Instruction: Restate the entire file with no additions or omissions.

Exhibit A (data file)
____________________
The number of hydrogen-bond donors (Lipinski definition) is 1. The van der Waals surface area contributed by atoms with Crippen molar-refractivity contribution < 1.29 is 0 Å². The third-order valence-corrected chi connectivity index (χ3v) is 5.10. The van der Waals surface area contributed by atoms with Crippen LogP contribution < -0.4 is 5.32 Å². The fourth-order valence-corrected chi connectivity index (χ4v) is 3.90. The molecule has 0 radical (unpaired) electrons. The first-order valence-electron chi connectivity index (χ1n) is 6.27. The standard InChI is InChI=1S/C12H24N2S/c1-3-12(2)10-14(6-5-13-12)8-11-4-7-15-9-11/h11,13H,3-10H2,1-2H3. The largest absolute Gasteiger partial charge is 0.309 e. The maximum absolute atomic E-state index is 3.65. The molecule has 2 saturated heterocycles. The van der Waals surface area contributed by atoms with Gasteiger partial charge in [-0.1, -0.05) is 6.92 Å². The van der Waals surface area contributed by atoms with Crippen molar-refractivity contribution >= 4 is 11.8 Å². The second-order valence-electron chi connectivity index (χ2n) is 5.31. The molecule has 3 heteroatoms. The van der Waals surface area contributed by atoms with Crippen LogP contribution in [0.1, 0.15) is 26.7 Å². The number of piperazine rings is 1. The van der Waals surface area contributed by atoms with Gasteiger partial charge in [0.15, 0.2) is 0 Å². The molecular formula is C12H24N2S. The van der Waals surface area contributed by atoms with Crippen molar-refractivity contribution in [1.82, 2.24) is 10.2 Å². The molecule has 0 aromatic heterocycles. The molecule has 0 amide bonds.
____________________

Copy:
The number of hydrogen-bond donors (Lipinski definition) is 1. The van der Waals surface area contributed by atoms with Crippen molar-refractivity contribution < 1.29 is 0 Å². The third-order valence-corrected chi connectivity index (χ3v) is 5.10. The van der Waals surface area contributed by atoms with Crippen LogP contribution < -0.4 is 5.32 Å². The fourth-order valence-corrected chi connectivity index (χ4v) is 3.90. The molecule has 0 radical (unpaired) electrons. The first-order valence-electron chi connectivity index (χ1n) is 6.27. The standard InChI is InChI=1S/C12H24N2S/c1-3-12(2)10-14(6-5-13-12)8-11-4-7-15-9-11/h11,13H,3-10H2,1-2H3. The largest absolute Gasteiger partial charge is 0.309 e. The maximum absolute atomic E-state index is 3.65. The molecule has 2 saturated heterocycles. The van der Waals surface area contributed by atoms with Gasteiger partial charge in [-0.1, -0.05) is 6.92 Å². The van der Waals surface area contributed by atoms with Crippen molar-refractivity contribution >= 4 is 11.8 Å². The second-order valence-electron chi connectivity index (χ2n) is 5.31. The molecule has 3 heteroatoms. The van der Waals surface area contributed by atoms with Crippen LogP contribution in [0.1, 0.15) is 26.7 Å². The number of piperazine rings is 1. The van der Waals surface area contributed by atoms with Gasteiger partial charge in [0.15, 0.2) is 0 Å². The molecular formula is C12H24N2S. The van der Waals surface area contributed by atoms with Crippen molar-refractivity contribution in [1.82, 2.24) is 10.2 Å². The molecule has 0 aromatic heterocycles. The molecule has 0 amide bonds.